Clearing Skies In The Northwestern Parts At Midday, Pesky Clouds Continue To Linger For The Rest

As of 11:55 am, much of Central Alabama are seeing mostly cloudy to completely overcast skies, but we do have some clearing occurring over the northwestern parts of the area. Temperatures were in the upper 40s to the mid-50s at this time. Anniston and Bessemer were tied as the cool spots at 48 degrees. The warm spots were Tuscaloosa, Selma, and Montgomery, all at 54 degrees. Birmingham was not that far behind at 52 degrees.

Skies will continue to clear out during the rest of the day and into the evening hours before more clouds start to move into the area during the overnight hours. We could have some patchy dense fog develop in areas as well, so we’ll need to be careful on the roadways during the late-night and overnight hours. Lows will be in the mid to upper 30s.

Tuesday will start off with areas of dense fog during the morning hours, but skies will be clearing as the fog lifts and dissipate during the late morning and into the afternoon hours. Unfortunately, clouds will be moving back in during the late afternoon and through the rest of the day and nighttime hours. A few showers may be possible over the extreme western and northwestern parts of the area late in the evening and through the overnight hours, with rain chances increasing around and after midnight. Highs will be in the mid-50s to the lower 60s with lows dropping into the upper 30s to the mid-40s.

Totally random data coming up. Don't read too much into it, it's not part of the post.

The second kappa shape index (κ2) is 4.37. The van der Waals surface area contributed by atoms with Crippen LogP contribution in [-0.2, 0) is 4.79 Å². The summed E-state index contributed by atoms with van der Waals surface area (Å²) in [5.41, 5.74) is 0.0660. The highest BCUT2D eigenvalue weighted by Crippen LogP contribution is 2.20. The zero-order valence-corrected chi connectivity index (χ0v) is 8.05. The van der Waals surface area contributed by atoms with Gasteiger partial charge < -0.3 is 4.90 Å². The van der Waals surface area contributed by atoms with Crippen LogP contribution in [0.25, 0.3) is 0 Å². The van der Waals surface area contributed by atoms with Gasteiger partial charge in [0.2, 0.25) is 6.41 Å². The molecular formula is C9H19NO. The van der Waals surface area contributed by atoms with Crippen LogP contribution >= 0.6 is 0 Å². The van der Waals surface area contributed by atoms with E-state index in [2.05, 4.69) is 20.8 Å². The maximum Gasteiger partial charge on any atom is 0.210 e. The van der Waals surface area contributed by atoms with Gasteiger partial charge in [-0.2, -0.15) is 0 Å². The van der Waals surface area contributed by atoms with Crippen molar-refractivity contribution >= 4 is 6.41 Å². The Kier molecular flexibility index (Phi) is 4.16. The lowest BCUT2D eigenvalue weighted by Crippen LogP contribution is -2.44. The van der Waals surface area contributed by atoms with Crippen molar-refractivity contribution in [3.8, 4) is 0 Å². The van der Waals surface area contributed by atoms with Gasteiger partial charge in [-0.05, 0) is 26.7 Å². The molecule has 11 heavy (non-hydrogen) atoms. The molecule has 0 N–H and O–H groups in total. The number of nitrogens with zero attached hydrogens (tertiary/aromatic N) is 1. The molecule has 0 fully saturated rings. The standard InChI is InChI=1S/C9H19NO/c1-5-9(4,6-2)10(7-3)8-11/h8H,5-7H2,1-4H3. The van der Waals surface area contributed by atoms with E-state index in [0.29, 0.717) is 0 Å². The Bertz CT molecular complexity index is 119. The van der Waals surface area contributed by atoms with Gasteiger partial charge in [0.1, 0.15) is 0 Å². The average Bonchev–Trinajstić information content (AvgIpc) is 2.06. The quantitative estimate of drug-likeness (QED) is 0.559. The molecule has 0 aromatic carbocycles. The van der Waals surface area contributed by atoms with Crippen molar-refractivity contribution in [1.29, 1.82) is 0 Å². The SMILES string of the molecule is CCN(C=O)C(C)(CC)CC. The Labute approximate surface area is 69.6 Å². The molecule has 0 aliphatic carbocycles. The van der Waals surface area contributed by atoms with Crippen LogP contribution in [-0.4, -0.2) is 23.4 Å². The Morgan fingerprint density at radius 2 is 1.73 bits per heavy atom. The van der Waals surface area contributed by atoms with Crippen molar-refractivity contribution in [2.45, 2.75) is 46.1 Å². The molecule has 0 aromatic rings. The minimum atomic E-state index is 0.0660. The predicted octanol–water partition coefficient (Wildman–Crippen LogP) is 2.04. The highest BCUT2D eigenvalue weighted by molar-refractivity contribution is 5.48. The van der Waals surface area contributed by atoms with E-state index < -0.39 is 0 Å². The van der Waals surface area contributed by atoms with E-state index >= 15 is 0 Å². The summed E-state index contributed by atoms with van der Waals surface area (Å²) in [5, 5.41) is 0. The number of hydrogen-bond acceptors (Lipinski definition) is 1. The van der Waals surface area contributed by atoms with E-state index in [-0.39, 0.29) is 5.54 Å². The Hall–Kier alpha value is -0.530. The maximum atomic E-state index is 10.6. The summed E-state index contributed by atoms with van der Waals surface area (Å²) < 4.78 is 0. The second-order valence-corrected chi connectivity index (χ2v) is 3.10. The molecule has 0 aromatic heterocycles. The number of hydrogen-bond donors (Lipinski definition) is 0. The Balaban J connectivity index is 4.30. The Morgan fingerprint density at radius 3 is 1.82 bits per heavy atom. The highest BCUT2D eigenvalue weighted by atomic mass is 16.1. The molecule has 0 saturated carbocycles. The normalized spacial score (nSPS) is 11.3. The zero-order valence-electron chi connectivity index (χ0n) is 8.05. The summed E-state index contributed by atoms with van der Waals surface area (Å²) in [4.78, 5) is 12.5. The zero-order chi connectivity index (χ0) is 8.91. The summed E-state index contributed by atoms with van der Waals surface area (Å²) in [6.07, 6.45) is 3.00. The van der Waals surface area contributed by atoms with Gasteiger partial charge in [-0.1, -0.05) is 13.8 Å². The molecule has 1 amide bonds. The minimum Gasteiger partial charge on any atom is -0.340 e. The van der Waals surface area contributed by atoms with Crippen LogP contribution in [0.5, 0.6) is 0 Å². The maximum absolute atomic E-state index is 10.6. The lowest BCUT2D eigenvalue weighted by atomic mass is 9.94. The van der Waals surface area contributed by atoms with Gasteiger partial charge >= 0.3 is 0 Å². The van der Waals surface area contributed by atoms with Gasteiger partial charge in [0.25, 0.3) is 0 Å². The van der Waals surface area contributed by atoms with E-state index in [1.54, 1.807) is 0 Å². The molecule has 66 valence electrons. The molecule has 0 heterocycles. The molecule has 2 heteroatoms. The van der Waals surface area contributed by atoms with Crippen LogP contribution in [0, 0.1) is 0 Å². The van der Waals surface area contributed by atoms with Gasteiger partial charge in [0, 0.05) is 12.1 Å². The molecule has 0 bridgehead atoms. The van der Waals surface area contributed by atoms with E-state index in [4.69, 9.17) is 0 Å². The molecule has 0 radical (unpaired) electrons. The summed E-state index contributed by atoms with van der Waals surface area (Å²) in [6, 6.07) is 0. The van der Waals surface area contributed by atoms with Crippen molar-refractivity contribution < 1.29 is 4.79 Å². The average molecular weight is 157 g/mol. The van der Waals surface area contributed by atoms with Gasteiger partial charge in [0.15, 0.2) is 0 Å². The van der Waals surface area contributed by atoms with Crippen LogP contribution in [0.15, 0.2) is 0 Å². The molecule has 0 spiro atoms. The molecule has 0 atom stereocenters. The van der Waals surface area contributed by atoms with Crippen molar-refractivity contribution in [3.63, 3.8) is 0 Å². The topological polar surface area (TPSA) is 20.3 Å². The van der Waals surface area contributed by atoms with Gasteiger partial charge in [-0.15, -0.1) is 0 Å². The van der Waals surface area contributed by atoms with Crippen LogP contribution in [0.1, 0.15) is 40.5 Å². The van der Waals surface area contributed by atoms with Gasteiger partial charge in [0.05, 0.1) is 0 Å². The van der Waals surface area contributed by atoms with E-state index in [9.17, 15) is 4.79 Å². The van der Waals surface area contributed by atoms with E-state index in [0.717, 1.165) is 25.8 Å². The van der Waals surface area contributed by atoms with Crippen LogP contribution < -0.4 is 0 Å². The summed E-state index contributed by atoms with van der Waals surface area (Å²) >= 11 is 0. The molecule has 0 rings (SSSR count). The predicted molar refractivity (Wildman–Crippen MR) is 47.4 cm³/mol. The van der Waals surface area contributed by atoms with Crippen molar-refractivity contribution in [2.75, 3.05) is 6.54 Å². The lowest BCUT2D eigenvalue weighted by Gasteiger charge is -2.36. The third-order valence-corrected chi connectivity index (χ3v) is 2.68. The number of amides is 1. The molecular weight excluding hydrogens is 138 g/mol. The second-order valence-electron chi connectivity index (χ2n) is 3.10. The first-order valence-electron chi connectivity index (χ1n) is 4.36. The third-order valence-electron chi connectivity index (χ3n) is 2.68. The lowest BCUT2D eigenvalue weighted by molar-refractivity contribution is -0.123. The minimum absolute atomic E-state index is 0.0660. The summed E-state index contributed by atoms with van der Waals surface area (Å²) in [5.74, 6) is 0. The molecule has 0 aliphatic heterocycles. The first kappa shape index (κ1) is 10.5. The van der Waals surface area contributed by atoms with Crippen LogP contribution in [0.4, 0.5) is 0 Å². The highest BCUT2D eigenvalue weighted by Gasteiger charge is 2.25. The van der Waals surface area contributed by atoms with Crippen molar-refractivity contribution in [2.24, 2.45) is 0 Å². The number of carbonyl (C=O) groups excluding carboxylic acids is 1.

NWS Birmingham SKYWARN Storm Spotter Training
The National Weather Service office in Birmingham will be offering several online Basic Spotter Courses and a single Advanced Spotter Course over the next few months. These online courses are FREE and are open to anyone who would like to learn more about what it takes to be a spotter and what to look for. More information can be found on the NWS Birmingham’s website, just CLICK HERE to visit the site.

On This Day In Weather History
1772 – The “Washington and Jefferson Snowstorm” occurred. George Washington reported three feet of snow at Mount Vernon, and Thomas Jefferson recorded about three feet at Monticello.

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